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By: Mark Glennon*

It’s not just that people are leaving because of taxes, though that’s probably the biggest problem. Long before last week’s tax increase over half of Illinoisans were telling pollsters they wanted to leave the state, citing taxes as the biggest reason.

Many of those who remain have become morally indignant about taxes without reform, which is all we got last week. They’ll do something about it. One of our commenters put it this way:

Many will stay due to jobs or family or being underwater on their mortgage…. Some things are just out of your control.

But there are things in your control. Encourage your kids to attend out-of-state universities. Unless your kid gets a scholarship or has to stick around to work through school, I see no need to give the state institutions any more of my money. Send your out-of-state acceptance letter to your local reps, showing them the $100K they’ll be losing out on. And cutoff all alumni support.

Illinois state fair? No thanks. Let it be the AFSCME company picnic it has devolved into. Send your fair business up north to Wisconsin. Cooler temps and cream puffs. Tell your reps again.

Much of that kind of activity hasn’t been quantified, or can’t be, but the anecdotal stories are overwhelming. Remember how the deniers a few years ago ridiculed what was then just anecdotal evidence of people leaving, especially big taxpayers? Census and tax data eventually backed it up. This is no different.

It’s happening within the Illinois, too. People will shop where sales taxes are lower because those rates have become so meaningful to them. One reader told me about how busy the take out Peapod location is in Deerfield, Lake County. Cook County shoppers are going there, just across the county line, to take a couple points off their sales tax.

Or a $.72 tax on a beverage six pack, as Cook County is trying to levy? That one might just infuriate people more than the taxes with much higher dollar total.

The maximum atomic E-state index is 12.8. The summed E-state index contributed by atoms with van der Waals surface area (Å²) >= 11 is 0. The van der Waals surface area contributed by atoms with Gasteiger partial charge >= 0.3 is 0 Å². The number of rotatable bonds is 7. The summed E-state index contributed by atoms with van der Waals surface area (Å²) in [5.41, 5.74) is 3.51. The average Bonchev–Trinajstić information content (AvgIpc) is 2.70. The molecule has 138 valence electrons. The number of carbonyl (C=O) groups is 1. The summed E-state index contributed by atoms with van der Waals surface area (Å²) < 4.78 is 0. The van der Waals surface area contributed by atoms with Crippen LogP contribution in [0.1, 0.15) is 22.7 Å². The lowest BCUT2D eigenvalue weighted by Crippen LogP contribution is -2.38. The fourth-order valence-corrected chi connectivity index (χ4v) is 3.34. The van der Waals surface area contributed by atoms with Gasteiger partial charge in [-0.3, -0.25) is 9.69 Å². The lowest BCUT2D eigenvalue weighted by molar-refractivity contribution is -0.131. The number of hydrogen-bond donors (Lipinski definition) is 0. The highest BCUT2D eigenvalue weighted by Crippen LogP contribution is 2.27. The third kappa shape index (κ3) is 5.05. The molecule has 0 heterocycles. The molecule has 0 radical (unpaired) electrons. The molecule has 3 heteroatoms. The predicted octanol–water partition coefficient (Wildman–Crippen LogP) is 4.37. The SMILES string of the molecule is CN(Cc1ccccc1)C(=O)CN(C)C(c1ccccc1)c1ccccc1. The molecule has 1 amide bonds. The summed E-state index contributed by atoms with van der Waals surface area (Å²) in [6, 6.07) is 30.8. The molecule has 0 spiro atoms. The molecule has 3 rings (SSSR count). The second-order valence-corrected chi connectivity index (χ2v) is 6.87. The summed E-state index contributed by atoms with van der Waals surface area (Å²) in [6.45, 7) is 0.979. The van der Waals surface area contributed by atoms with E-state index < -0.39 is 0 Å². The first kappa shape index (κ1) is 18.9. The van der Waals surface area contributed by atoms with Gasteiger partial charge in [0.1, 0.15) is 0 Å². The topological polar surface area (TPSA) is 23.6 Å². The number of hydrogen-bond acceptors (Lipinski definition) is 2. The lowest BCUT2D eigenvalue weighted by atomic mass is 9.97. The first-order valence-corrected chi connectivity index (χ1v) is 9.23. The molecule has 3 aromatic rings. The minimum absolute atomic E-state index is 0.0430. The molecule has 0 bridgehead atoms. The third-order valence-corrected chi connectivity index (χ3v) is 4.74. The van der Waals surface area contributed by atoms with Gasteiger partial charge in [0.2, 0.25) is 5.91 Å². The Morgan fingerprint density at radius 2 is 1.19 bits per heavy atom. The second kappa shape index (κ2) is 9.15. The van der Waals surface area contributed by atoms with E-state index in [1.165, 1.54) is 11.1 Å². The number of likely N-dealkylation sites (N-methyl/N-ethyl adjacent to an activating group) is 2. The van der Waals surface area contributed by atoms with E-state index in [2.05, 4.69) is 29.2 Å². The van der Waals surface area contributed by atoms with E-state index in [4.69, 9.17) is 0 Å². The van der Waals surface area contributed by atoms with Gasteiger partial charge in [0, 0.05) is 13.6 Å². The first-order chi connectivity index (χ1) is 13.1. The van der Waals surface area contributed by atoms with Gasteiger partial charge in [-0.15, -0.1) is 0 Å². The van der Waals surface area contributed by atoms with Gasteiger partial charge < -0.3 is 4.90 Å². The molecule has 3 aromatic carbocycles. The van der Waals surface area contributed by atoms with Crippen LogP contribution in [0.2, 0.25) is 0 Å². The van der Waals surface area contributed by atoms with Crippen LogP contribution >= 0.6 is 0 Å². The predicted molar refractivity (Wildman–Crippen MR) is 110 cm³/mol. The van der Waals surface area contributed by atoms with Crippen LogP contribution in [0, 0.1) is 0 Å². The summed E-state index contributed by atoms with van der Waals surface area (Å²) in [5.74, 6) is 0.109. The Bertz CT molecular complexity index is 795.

And does anybody think home buyers aren’t avoiding, or insisting on much lower prices, in the many towns with effective property tax rates over four or five percent?

It’s all aggravated by policy that’s outright hostile to business, especially in Cook County and Chicago. I got an earful last week from a CFO of a thriving tech company who heard the tax increase news while he was trying to figure out Cook County’s new paid sick day ordinance. It’s a compliance nightmare that warrants a separate story. “There’s no way I would start a company here now,” he said.

As for me, I’m writing this from a house in southeastern Wisconsin my wife and I bought recently. I figured we’d get ahead of the escape-from-Illinois crowd that’s increasingly feeding demand here. If Illinois doesn’t adopt the radical changes it needs by the time my youngest graduates from high school there, I’ll make this my permanent home — like so many Illinois ex-pats I’ve met here have done. In the meantime, we’ll buy our groceries here often, where they’re exempt from any sales tax.

Is it disloyal or selfish to avoid paying in Illinois?

On the contrary. Paying into an unreformed Illinois is what should be questioned. If you think some of the social service providers have been underfunded by the state, as I do, contribute to them yourself. Think the state universities are underfunded? Write a check. You can get money to any of those far more efficiently and selectively by doing it yourself and not through the tax collectors.

Personally, I’d be OK with higher taxes if they were needed after massive reform. Wisconsin isn’t exactly a low tax state, but it’s honest, delivers value and welcomes employers.

Illinois’ tax collections have already been dropping. Last week the state released its report for the fiscal year that  ended June 30. Tax receipts declined 3.2% — almost $1 billion from the preceding year.

I think we are well past the top of the curve — the point where higher rates result in less tax yield. Sure, tax receipts will surge for a few years. Maybe the state will get the $5 billion per year it claims — at first. It takes time to move or adapt in a way that reduces your taxes.

But it won’t hold up. Too many people are too furious. They won’t pay, one way or another.

*Mark Glennon is founder of Wirepoints. Opinions expressed are his own.

 

 

 

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